The field of architecture is already wide and our today’s guest extends the borders even further: Already her architecture master theses at Graz University of Technology called “Kafr’Inan – Images of Presence for a Landscape of Absence: A Spatial Re-reading of the Palestinian Refugee Question” turned her interests toward issues of forced migration, socio-cultural claims to land and property. Within her architectural research practice, she uses the tools of architecture to develop spatial notational systems that translate and communicate different truths within legal and human rights debates.
In our conversation, we reflect on two projects where she recently applied these notional methods within Indigenous struggles on land, sovereignty and border militarization in the United States.
First, we discuss the struggle of the Pueblo communities in the American Southwest to claim their ancestral lands within US courts without revealing the secrets their culture is based on, and the alternative evidentiary drawings Kolowratnik elaborated with Jemez Pueblo tribal members.
A bit further East Nina Kolowratnik, in collaboration with Caitlin Blanchfield, has been working with the Tohono O’odham Indigenous Nation. A tribe which territory spans across the international border between the USA and Mexico and that faces a growing barrier and increasing militarization of their Nation after the events of 9/11. The US border patrol has decided to construct a series of huge surveillance towers without openly communicating their impact. Among other, Kolowratnik and Blanchfield´s work graphically displayed the impact the towers will have on the community, helped inform the tribe and provided tools for the negotiation with United States Customs and Border Protection officials.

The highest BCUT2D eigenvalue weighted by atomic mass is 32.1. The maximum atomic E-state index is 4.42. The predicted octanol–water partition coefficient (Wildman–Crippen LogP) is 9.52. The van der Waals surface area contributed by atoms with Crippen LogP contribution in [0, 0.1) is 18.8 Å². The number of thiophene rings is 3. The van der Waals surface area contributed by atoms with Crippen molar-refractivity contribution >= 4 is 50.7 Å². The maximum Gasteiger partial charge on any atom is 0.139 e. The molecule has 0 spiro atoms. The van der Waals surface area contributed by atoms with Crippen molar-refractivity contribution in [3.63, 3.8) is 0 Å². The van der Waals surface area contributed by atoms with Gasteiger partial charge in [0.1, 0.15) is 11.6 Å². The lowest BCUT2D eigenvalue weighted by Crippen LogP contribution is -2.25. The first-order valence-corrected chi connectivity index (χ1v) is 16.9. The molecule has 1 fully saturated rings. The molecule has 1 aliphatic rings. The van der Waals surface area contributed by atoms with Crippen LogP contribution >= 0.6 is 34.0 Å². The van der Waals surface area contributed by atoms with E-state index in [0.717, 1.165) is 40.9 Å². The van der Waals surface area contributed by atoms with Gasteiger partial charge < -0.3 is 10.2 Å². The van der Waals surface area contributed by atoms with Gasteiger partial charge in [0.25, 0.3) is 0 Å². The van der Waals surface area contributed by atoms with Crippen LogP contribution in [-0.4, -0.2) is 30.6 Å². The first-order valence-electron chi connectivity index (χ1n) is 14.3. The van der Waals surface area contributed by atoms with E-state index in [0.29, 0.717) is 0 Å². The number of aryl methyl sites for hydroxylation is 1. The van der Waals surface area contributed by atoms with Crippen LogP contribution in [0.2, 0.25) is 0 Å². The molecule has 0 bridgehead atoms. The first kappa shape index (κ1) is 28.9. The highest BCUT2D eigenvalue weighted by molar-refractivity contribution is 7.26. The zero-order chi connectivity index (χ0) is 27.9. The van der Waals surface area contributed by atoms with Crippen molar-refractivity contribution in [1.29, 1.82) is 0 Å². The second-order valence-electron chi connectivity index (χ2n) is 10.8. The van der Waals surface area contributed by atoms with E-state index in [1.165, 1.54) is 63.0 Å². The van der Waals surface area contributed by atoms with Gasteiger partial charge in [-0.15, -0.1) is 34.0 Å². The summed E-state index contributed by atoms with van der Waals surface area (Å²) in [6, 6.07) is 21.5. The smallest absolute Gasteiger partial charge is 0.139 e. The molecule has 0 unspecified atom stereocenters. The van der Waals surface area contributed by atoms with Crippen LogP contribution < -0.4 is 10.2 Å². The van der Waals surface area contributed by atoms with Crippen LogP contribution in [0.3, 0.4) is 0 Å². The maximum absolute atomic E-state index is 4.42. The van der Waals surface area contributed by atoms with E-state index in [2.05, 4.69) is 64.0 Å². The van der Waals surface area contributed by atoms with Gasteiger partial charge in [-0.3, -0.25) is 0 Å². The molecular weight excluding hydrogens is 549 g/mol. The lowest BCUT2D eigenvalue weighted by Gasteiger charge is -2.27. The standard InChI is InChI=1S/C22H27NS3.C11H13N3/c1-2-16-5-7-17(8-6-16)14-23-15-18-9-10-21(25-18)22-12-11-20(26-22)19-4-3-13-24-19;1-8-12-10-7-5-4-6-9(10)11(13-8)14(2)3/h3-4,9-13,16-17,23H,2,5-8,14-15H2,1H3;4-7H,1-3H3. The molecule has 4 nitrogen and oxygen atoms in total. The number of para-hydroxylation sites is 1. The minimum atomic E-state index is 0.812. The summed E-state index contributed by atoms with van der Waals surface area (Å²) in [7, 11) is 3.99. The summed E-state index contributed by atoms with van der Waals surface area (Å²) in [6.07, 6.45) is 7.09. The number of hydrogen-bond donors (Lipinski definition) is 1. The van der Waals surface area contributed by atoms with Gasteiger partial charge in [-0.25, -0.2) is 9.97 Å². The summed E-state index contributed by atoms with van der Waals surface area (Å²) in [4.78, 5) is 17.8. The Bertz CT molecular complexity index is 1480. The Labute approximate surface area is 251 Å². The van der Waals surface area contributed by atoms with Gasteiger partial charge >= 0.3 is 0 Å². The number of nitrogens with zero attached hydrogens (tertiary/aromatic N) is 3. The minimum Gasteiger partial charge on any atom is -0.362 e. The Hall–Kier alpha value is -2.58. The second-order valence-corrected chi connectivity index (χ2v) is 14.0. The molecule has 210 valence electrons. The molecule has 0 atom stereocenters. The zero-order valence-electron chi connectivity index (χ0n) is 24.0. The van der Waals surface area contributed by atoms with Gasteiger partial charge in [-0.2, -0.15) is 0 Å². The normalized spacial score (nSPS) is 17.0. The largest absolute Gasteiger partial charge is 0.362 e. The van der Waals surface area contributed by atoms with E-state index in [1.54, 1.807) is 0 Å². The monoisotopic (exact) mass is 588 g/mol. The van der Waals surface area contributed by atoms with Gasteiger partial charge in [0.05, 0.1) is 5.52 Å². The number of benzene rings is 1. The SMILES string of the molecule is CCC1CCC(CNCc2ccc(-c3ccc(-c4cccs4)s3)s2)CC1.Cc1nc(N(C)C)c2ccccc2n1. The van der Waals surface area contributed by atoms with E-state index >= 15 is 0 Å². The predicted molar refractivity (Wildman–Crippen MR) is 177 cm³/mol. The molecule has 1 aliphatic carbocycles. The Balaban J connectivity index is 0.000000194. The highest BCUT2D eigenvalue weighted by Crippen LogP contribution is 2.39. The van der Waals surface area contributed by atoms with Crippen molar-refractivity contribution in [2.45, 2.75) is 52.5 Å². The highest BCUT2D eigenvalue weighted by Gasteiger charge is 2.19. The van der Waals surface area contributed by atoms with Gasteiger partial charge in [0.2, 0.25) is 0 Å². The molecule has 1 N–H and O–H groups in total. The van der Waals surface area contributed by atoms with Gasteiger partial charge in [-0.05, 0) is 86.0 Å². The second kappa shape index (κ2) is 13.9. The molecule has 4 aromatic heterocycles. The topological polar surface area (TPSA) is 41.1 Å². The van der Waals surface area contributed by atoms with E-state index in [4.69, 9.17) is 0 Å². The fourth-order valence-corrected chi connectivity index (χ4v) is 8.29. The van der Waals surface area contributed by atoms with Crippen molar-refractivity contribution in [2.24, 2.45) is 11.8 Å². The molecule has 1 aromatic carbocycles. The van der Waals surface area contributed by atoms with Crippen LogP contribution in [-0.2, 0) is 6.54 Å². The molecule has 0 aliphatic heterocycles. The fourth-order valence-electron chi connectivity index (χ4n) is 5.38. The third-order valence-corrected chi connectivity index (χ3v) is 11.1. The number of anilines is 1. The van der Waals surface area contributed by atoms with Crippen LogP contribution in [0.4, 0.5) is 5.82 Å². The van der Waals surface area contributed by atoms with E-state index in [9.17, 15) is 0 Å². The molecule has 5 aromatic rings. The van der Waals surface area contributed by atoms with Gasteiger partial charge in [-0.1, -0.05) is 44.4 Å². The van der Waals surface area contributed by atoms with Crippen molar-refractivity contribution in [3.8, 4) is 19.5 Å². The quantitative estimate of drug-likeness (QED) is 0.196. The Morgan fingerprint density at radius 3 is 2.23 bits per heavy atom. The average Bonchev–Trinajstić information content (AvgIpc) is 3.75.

Finally, we talk about two of her projects on migration to Europe – a mapping and exhibition project in Lesvos on the very early humanitarian aid infrastructures for arriving refugees, and a teaching and research initiative conducted at TU Vienna on spaces and living conditions of refugees in Austria called “Fluchtraum Österreich”.
This episode of a A Palaver will be part of the contribution of common waves radio to the virtual Tbilisi Architecture Biennial 2020.